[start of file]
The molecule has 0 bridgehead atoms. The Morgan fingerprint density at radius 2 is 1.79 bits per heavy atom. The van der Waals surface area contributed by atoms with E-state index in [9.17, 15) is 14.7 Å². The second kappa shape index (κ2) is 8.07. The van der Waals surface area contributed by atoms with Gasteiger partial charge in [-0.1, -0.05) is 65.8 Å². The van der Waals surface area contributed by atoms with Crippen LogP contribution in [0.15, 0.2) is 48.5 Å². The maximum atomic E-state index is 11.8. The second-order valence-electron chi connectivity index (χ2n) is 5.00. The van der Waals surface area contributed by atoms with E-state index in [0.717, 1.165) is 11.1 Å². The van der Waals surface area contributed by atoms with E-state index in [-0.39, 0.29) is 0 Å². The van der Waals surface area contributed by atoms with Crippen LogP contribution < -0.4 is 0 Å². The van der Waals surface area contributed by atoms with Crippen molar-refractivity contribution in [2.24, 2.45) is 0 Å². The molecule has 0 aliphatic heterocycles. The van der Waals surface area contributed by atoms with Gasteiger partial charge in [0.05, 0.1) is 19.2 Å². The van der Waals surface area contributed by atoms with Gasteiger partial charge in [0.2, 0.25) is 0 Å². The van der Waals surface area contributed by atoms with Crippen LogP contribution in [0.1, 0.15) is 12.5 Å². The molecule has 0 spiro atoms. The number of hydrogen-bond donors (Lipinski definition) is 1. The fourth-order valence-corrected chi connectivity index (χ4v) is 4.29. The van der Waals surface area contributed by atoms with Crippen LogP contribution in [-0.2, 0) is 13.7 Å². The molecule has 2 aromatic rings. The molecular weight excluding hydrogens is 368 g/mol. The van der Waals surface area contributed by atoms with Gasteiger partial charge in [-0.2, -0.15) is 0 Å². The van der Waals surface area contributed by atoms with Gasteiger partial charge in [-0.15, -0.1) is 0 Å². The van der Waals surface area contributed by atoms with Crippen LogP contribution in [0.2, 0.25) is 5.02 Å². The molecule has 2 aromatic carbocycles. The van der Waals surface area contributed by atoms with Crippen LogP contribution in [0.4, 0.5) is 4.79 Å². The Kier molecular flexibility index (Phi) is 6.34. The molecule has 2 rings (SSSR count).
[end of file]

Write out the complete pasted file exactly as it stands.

The molecule has 0 bridgehead atoms. The Morgan fingerprint density at radius 2 is 1.79 bits per heavy atom. The van der Waals surface area contributed by atoms with E-state index in [9.17, 15) is 14.7 Å². The second kappa shape index (κ2) is 8.07. The van der Waals surface area contributed by atoms with Gasteiger partial charge in [-0.1, -0.05) is 65.8 Å². The van der Waals surface area contributed by atoms with Crippen LogP contribution in [0.15, 0.2) is 48.5 Å². The maximum atomic E-state index is 11.8. The second-order valence-electron chi connectivity index (χ2n) is 5.00. The van der Waals surface area contributed by atoms with E-state index in [0.717, 1.165) is 11.1 Å². The van der Waals surface area contributed by atoms with E-state index in [-0.39, 0.29) is 0 Å². The van der Waals surface area contributed by atoms with Crippen LogP contribution < -0.4 is 0 Å². The van der Waals surface area contributed by atoms with Crippen molar-refractivity contribution in [2.24, 2.45) is 0 Å². The molecule has 0 aliphatic heterocycles. The van der Waals surface area contributed by atoms with Gasteiger partial charge in [0.05, 0.1) is 19.2 Å². The van der Waals surface area contributed by atoms with Gasteiger partial charge in [0.2, 0.25) is 0 Å². The van der Waals surface area contributed by atoms with Crippen LogP contribution in [0.1, 0.15) is 12.5 Å². The molecule has 0 spiro atoms. The number of hydrogen-bond donors (Lipinski definition) is 1. The fourth-order valence-corrected chi connectivity index (χ4v) is 4.29. The van der Waals surface area contributed by atoms with Crippen LogP contribution in [-0.2, 0) is 13.7 Å². The molecule has 2 aromatic rings. The molecular weight excluding hydrogens is 368 g/mol. The van der Waals surface area contributed by atoms with Gasteiger partial charge in [-0.2, -0.15) is 0 Å². The van der Waals surface area contributed by atoms with Gasteiger partial charge in [-0.15, -0.1) is 0 Å². The van der Waals surface area contributed by atoms with Crippen LogP contribution in [0.2, 0.25) is 5.02 Å². The molecule has 2 aromatic carbocycles. The van der Waals surface area contributed by atoms with Crippen LogP contribution in [0.4, 0.5) is 4.79 Å². The Kier molecular flexibility index (Phi) is 6.34. The molecule has 2 rings (SSSR count).